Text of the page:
An academic study that examined the effect of busy corporate directors and boards on the value of a set of international firms from 1999-2012 concludes that firms with busy directors who sit on multiple boards exhibit lower market-to-book ratios and reduced profitability. The authors estimate that a one percentage increase in busy independent directors on a board reduces the market-to-book ratio by 0.34, while the return on assets is about 34% lower. The study found that “busy directors allow for greater access to resources through their superior human and social capital accounts, offer improved perceptions of corporate legitimacy, and provide effective advising and oversight.” However, overtasked directors may have a negative effect on firm value because their busyness can preclude them from generating the shareholder value that would be captured in higher market-to-book ratios. The authors note that the corporate world appears to view busy directors as ineffective because of their inability to provide adequate oversight. Corporate activists and governance experts have also contended that holding numerous board appointments reduces the monitoring and attention that a director can provide to any one firm. The study suggests that busy directors provide the greatest value to newly listing or very young firms that have less corporate knowledge in key areas like the management of investor and analyst relations.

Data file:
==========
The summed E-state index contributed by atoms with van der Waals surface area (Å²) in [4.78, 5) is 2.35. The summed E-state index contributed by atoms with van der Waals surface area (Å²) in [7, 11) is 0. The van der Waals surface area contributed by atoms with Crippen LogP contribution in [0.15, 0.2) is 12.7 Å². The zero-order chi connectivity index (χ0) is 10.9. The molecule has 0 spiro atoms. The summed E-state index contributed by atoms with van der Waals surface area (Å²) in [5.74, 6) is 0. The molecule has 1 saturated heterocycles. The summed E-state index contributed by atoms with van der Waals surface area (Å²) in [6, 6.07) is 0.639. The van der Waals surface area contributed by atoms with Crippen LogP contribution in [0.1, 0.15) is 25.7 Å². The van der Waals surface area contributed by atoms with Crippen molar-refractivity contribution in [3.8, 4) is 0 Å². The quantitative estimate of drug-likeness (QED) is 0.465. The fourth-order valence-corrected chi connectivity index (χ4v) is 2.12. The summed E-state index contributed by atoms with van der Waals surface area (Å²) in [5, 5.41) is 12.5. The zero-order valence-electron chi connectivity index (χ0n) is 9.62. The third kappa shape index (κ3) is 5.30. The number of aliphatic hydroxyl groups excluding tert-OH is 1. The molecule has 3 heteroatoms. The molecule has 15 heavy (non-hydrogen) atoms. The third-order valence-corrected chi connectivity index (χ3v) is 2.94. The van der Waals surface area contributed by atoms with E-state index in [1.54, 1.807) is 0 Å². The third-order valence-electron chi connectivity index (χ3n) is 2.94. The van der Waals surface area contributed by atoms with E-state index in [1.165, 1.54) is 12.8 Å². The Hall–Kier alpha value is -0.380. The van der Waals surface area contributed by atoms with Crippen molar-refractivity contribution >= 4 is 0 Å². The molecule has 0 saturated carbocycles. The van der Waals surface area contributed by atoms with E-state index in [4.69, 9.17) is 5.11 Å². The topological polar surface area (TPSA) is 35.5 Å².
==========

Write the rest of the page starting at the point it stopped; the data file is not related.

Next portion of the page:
Meanwhile, some corporate boards are integrating newer directors into the fold by pairing them up with seasoned board members. According to a Wall Street Journal report, such pairings can help newcomers figure out a boardroom’s cultural norms and power dynamics. The Wall Street Journal report cited a 2016 survey which found that 33 of 296 U.S. companies with orientation programs for directors choose an experienced board member to guide their latest member.